Biographer John E. Ferling suggests that Adams made the most of juror selection during the jury selection stage of the trial, saying that Adams "expertly exercised his right to challenge individual jurors and contrived what amounted to a packed jury. Not only were several jurors closely tied through business arrangements to the British army, but five ultimately became Loyalist exiles." While benefitting from prosecutorial mismanagement, Adams "performed brilliantly." Hiller B. Zobel is a scholar who has closely studied the trial, and he concluded, "we can be fairly sure that before a single witness had been sworn, the outcome of the trial was certain." Ferling also surmises that Adams may have been encouraged to take the case in exchange for political office; one of Boston's seats opened three months later in the Massachusetts legislature, and Adams was the town's first choice to fill the vacancy.
His law practice increased greatly from this exposure, as did the demands on his time. In 1771, he moved Abigail and the children to Braintree, but he kept his office in Boston, saying, "I shall spend more Time in my Office than ever I did." He also noted on the day of the family's move, "Now my family is away, I feel no Inclination at all, no Temptation, to be any where but at my Office. I am in it by 6 in the Morning – I am in it at 9 at night.... In the Evening, I can be alone at my Office, and no where else. I never could in my family." Nevertheless, after some time in the capital, he became disenchanted with the rural and "vulgar" Braintree as a home for his family. In August 1772, therefore, Adams moved his family back to Boston. He purchased a large brick house on Queen Street, not far from his office. In 1774, Adams and Abigail returned the family to the farm due to the increasingly unstable situation in Boston, and Braintree remained their permanent Massachusetts home.
Adams, among the more conservative of the Founders, held long to the belief that British actions against the colonies had been wrong and misguided, but did not warrant open insurrection. Peaceful petition was a better alternative. Around 1772, his ideas began to change. Governor Thomas Hutchinson and his judges until 1772 received their salaries from the Massachusetts legislature. The Coercive Acts and the Tea Act were then passed by Parliament, and the British Crown assumed payment of those wages, drawn from customs revenues imposed upon that colony. According to Ferling, the British government thus singled out Massachusetts for reprisals of previous rebellion and hoped in the process to force the other colonies into line. Boston radicals protested and asked John Adams to proclaim their objections. In "Two Replies of the Massachusetts House of Representatives to Governor Hutchinson," Adams argued that the colonists had never been under the sovereignty of Parliament. Their original charter, as well as their allegiance, was exclusively with the King. If a workable line could not be drawn between parliamentary sovereignty and the total independence of the colonies, he continued, the colonies would have no other choice but independence from England.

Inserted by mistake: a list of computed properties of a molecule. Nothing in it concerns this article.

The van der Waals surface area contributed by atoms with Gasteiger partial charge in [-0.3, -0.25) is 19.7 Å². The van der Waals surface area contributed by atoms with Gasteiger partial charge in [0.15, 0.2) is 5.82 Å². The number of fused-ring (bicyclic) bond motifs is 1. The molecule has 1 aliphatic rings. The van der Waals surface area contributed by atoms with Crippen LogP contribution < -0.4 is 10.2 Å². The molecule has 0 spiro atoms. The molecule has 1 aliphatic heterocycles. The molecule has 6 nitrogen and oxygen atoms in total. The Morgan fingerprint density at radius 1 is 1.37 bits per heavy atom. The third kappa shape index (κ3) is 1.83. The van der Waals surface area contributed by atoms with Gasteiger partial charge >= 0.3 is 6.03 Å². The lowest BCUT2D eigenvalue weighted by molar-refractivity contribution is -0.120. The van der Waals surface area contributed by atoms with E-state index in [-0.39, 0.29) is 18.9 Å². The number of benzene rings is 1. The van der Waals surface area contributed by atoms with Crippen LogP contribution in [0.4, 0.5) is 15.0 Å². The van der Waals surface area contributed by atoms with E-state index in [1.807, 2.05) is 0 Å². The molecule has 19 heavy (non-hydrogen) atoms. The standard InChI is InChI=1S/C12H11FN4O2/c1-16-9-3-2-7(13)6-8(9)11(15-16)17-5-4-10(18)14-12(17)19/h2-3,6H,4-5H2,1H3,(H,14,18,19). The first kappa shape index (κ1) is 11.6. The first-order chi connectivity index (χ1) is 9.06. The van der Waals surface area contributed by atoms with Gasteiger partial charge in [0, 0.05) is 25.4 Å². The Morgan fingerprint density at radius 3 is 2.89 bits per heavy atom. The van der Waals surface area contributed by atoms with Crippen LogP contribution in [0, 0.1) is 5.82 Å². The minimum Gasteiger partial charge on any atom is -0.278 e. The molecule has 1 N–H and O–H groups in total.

In 1775, in response to a set of essays by Daniel Leonard (writing under the pen name "Massachusettensis") defending Hutchinson's arguments for the absolute authority of Parliament over the colonies, Adams (writing as "Novanglus") composed a series of essays addressed to the people living in the Massachusetts Bay Colony. In them, he gave a point-by-point refutation of Leonard's essays, and then provided one of the most extensive and learned arguments made by the colonists against British imperial policy. It was a systematic attempt by Adams to describe the origins, nature, and jurisdiction of (unwritten) British concepts of constitutionality. Adams used his wide knowledge of English and colonial legal history to argue that the provincial legislatures were fully sovereign over their own internal affairs, and that the colonies were connected to Great Britain only through the king.